Loffelstein Retaining System
Rainbow Concrete is manufacturing the Loffelstein Retaining System in Bloemfontein as a franchisee of Infraset.
The dry stacking, interlocking, retaining system. Unique of its versatility, adaptability and plantability.
– Structurally stable – no need for additional concrete infill
– Ideally suited for retaining cut or fill slopes between 3 and 15m in height
– Two basic block sizes – L300/L500.
Foundations – must be designed to suit individual projects. In most instances a simple concrete foundation will suffice.
Laying – at 180mm spacing, lay the first course of blocks on the level base/angled base. Interlocking blocks of the second course are then centrally stacked to span two blocks of the lower course. Align the blocks horizontally with a straight edge spirit level. Adjust minor level variations in blocks by trimming the higher sides with a chipping hammer, or lifting the lower side and packing stabilized soil underneath. Align long straight lengths of wailing by securing a fish line around outermost lying blocks and pulling the face of each block almost against the line. Fill preceding blocks with a suitable plant supportive soil. Compaction behind the blocks is critical.
Curvatures – with the smallest possible radius of 2m for L300 and 3m for L500. Convex curvatures get smaller as an inclined structure rises. The first course is laid out to a maximum spacing of 190mm in the front and a corresponding smaller spacing at the back to suit the required radius. Concave curvatures get bigger as you build an inclined structure. Therefore, the first course is laid out with a spacing between the backs of the blocks. Depending on the accuracy of laying and the actual layout of curvatures, you may experience difficulties with the interlock or spacing of blocks after erecting four or five courses. To rectify this you should fill the completed preceding row of blocks with soil, tamper down hard and reset in accordance with the first course’s layout. Engineered designs – before construction consider soil conditions, cohesion of material, overall slope stability, foundation requirements and choice of reinforcement.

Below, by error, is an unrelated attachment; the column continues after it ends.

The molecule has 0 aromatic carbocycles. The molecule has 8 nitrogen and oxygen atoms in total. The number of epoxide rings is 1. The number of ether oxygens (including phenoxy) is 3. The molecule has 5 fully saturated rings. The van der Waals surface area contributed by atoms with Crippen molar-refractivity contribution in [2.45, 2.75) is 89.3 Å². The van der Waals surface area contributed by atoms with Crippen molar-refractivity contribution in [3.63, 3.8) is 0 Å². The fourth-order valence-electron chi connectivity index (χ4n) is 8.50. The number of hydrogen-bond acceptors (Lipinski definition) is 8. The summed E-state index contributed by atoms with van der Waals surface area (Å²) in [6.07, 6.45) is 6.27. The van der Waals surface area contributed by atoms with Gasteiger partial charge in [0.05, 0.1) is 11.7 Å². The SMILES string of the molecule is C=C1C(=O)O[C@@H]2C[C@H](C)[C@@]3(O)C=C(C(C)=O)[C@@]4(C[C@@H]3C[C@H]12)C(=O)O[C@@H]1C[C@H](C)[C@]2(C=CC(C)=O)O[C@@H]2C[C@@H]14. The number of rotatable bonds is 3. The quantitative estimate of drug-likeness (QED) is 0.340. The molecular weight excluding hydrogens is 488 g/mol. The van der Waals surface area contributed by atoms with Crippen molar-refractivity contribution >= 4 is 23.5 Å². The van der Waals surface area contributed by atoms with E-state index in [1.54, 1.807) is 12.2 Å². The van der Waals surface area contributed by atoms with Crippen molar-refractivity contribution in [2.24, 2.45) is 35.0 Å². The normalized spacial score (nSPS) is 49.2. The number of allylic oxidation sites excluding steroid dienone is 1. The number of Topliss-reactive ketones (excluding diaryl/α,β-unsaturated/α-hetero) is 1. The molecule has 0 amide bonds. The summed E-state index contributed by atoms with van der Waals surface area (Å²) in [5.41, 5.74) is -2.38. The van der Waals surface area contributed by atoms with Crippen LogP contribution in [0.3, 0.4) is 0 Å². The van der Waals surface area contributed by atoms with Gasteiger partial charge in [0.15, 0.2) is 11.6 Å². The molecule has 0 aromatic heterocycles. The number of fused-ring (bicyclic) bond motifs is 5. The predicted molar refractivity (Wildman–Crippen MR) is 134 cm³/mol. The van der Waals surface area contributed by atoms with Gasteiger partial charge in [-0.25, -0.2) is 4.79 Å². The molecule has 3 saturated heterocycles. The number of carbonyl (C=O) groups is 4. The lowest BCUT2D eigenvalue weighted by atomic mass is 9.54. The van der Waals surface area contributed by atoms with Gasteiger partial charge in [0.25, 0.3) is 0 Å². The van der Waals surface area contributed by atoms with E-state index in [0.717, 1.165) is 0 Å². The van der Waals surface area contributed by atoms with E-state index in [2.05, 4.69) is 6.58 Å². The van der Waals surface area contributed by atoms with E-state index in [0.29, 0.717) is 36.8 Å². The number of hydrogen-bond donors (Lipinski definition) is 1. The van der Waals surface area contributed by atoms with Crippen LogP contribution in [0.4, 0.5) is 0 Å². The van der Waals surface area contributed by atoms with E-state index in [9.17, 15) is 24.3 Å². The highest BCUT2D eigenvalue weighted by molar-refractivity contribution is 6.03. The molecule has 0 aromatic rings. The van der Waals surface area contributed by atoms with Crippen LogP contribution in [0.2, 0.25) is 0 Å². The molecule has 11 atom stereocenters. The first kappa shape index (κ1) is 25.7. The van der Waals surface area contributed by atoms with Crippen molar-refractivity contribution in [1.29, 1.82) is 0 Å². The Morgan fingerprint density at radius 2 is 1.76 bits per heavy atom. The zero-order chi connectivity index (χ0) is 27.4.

Planting – completed structure. Take care in the choice of plants, in order to minimise possible maintenance problems. Indigenous ground covers are recommended.
Technical advice – the structural stability of a gravity retaining system depends on soil conditions, wall angle, overall slope stability and slope angle (surcharge) on top of the wall and base of wall. NB – Structures exceeding designs and the submission of plans to the local authority. Note – This serves only as guidelines.